was hurting. I had reason to hurt. Spine surgery was good reason. The
surgeon discovering my spinal nerves were “a tangled mess” was good
Feel sorry for me?
That’s what I wanted. That’s
what I craved. Self-pity enveloped me as my sick body bore the added
burden of a crushed spirit.
During my first days home from
the hospital, I entered the Land of Me. Yes, it’s natural for patients
to focus on themselves, their own pain, their own issues regarding
getting around, finding a place of comfort, handling their limitations,
fears and insecurities. And yet…and yet…
It was a Tuesday, just six days
after my surgery. I was as cranky as the wicked stepmother in
“Cinderella.” Even though my husband had been taking good care of me,
even though my family was attentive, I felt alone and quite sorry for
myself. Why hadn’t so-and-so sent a card? Or flowers? Why hadn’t this
other person even mentioned my surgery? Didn’t they know? Didn’t they
A certain e-mail set me off. The
acquaintance wrote that they’d heard I was doing “great.” What? I
wasn’t doing great! I hurt inside and out! How dare they discount my
pain! And so I replied to the e-mail, explaining just how much I was
On that day, even my husband was
testy. Perhaps he’d had enough of caregiving, or perhaps I wasn’t a
good patient. He even had the audacity to say, “Today I need to get
something done.” The two of us fed each other’s bad attitudes, so a bad
day got worse. Snap, snap, gripe, grouch, claw, and crab.
It all came down to this: How
dare the world go on without me?
I cried over this and sulked
about that. The world was mean and unfeeling. As was God. Where was He
anyway? Didn’t He know I needed Him? My heart called out Psalm 25:
“Turn to me and be gracious to me, for I am lonely and afflicted. The
troubles of my heart have multiplied; free me from my anguish. Look
upon my affliction and my distress and take away all my sins” (Ps.
But then, in the midst of my
pouting and pain, our daughter called. She’d had a hard day at her job
working with autistic children, she didn’t feel well, and she had too
much on her plate and not enough time to get things done. Hearing her
cry out for love and compassion, I momentarily set my pity party aside
and comforted her. I built her up and helped her find a glimmer of sun
through the clouds.
As my daughter turned to me in
her anguish, looking for relief, God responded to my plea. By helping
her, God helped me break through the cloudy bank of storms that had
been hanging low over me. There, in the distance,
was a glimmer of sunlight if only I could focus on finding it.
Then a simple phrase set itself
front and center: It’s not about you.
I wanted to argue. It was about
me. I was the one who’d endured surgery, and now had to deal with—
It’s not about you.
But couldn’t it be? For just a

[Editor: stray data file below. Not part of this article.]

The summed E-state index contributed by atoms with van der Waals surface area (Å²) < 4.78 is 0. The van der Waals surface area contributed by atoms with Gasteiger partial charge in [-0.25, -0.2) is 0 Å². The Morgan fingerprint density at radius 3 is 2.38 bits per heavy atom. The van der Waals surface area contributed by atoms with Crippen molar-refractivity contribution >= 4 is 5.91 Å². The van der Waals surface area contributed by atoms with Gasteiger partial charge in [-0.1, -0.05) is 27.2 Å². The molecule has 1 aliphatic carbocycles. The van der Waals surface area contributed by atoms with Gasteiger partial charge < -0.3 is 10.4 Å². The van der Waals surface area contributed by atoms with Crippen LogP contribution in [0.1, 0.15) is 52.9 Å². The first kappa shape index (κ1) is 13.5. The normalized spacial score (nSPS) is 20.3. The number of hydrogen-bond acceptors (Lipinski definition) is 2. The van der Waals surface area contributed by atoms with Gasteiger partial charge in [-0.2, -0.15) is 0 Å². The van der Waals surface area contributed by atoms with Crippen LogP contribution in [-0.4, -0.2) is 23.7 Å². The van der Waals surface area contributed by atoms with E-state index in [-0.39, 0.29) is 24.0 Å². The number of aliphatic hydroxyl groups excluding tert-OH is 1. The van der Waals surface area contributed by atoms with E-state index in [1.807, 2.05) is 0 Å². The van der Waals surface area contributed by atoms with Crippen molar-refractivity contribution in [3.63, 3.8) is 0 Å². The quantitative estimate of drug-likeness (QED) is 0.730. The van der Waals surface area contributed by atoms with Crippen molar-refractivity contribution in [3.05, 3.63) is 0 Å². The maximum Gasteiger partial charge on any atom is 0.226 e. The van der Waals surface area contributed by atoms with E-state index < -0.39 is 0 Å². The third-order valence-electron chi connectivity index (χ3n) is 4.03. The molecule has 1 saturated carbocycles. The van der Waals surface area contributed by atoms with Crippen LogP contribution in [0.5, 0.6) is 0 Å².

little bit? Couldn’t people pay more attention to me? Couldn’t—
It’s not about you.
I ran out of arguments. I’d had
a successful surgery. I was on the mend. Other people had problems that
far overshadowed my own. Besides, what good did it do to have a pity
party if no one else came?
gives heed to instruction prospers, and blessed is he who trusts in the
LORD” (Prov. 16:20 NIV).
And so, after a little soul
searching, I gave God a moment of my mood, apologized for it, and asked
for His continued help to keep me moving toward the light.
He answered: “Good and
upright is the LORD; therefore he instructs sinners in his ways. He
guides the humble in what is right and teaches them his way” (Ps.
25:8–9 NIV). As I transitioned from ME-dom to WE-dom, I began to cry.
Again. But these tears were different, because they were tears of shame
and release and humility.
But it wasn’t good enough to
merely feel sorry for my attitude; I had to take action.
I reread some e-mails that I had
responded to during my funk and sent apologies for my terse, woe-is-me
replies. In them I publicly acknowledged God’s protective hand over my
surgery, and thanked people for their prayers. I took my husband’s
hands in mine and said, “We need a truce. No more snapping at each
other. And by the way, I really appreciate your taking such good care
of me.” And most important, I bowed my head and thanked God for
bringing me through the surgery, for the wisdom and skill of the
doctors, and for a bright future that would involve long walks with my
husband and running after my grandkids, free of pain.
As this strong spring breeze
blew across my life, the clouds of pessimism dissipated completely, and
the next day, what I would have seen as negative was positive. What had
been bad was good. The dark had been totally transformed by the light.
Jesus said, “I am the light of the world. Whoever follows me will never
walk in darkness, but will have the light of life” (John 8:12 NIV).
The new happiness came in many
forms, some big and some small.
A spring catalog came in the
mail. It advertised outfits in bright colors and fresh patterns. Soon I
would be able to walk without pain and I would lose a little weight and
. . . how much fun it would be to wear some of these fashions that made
me happy just looking at them!
I got a response to one of my
e-mail apologies that was full of grace and humor and friendship.
And when the doorbell rang that
afternoon, my husband answered it and brought me a box. “You owe
someone an apology.” There was a PajamaGram from two of my dearest
friends. Thank you, God, for giving me these friends. I know
they were always there, but I was too self-absorbed and focused on the
negative that I didn’t appreciate what and who I had in my life.
How could life be so negative
and horrible one day and a single day later, be good and full of
kindness, and make me excited to be a part of it?
The key was in letting ME die.
Attitude is everything. Attitude
is powerful. Attitude can tear down or build up.
It comes down to this anonymous
quote: A life of self is death, but the death of self
. . . is life.
Praise be to God.